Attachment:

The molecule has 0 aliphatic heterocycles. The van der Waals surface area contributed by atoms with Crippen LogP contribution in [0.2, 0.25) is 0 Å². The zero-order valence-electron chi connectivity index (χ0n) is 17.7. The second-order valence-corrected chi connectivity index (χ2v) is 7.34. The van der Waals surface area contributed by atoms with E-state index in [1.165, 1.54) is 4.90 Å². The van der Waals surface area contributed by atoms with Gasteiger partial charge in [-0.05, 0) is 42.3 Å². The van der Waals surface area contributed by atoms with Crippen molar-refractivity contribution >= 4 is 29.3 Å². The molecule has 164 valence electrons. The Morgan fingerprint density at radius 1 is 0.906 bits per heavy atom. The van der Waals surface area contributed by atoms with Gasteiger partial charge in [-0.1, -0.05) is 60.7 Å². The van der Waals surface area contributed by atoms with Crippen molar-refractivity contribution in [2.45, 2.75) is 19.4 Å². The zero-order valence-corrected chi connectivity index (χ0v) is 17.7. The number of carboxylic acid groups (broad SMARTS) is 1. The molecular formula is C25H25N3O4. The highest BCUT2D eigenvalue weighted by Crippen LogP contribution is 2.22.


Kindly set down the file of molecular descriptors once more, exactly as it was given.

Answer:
The molecule has 0 aliphatic heterocycles. The van der Waals surface area contributed by atoms with Crippen LogP contribution in [0.2, 0.25) is 0 Å². The zero-order valence-electron chi connectivity index (χ0n) is 17.7. The second-order valence-corrected chi connectivity index (χ2v) is 7.34. The van der Waals surface area contributed by atoms with E-state index in [1.165, 1.54) is 4.90 Å². The van der Waals surface area contributed by atoms with Gasteiger partial charge in [-0.05, 0) is 42.3 Å². The van der Waals surface area contributed by atoms with Crippen molar-refractivity contribution >= 4 is 29.3 Å². The molecule has 164 valence electrons. The Morgan fingerprint density at radius 1 is 0.906 bits per heavy atom. The van der Waals surface area contributed by atoms with Gasteiger partial charge in [-0.1, -0.05) is 60.7 Å². The van der Waals surface area contributed by atoms with Crippen molar-refractivity contribution in [2.45, 2.75) is 19.4 Å². The zero-order valence-corrected chi connectivity index (χ0v) is 17.7. The number of carboxylic acid groups (broad SMARTS) is 1. The molecular formula is C25H25N3O4. The highest BCUT2D eigenvalue weighted by Crippen LogP contribution is 2.22.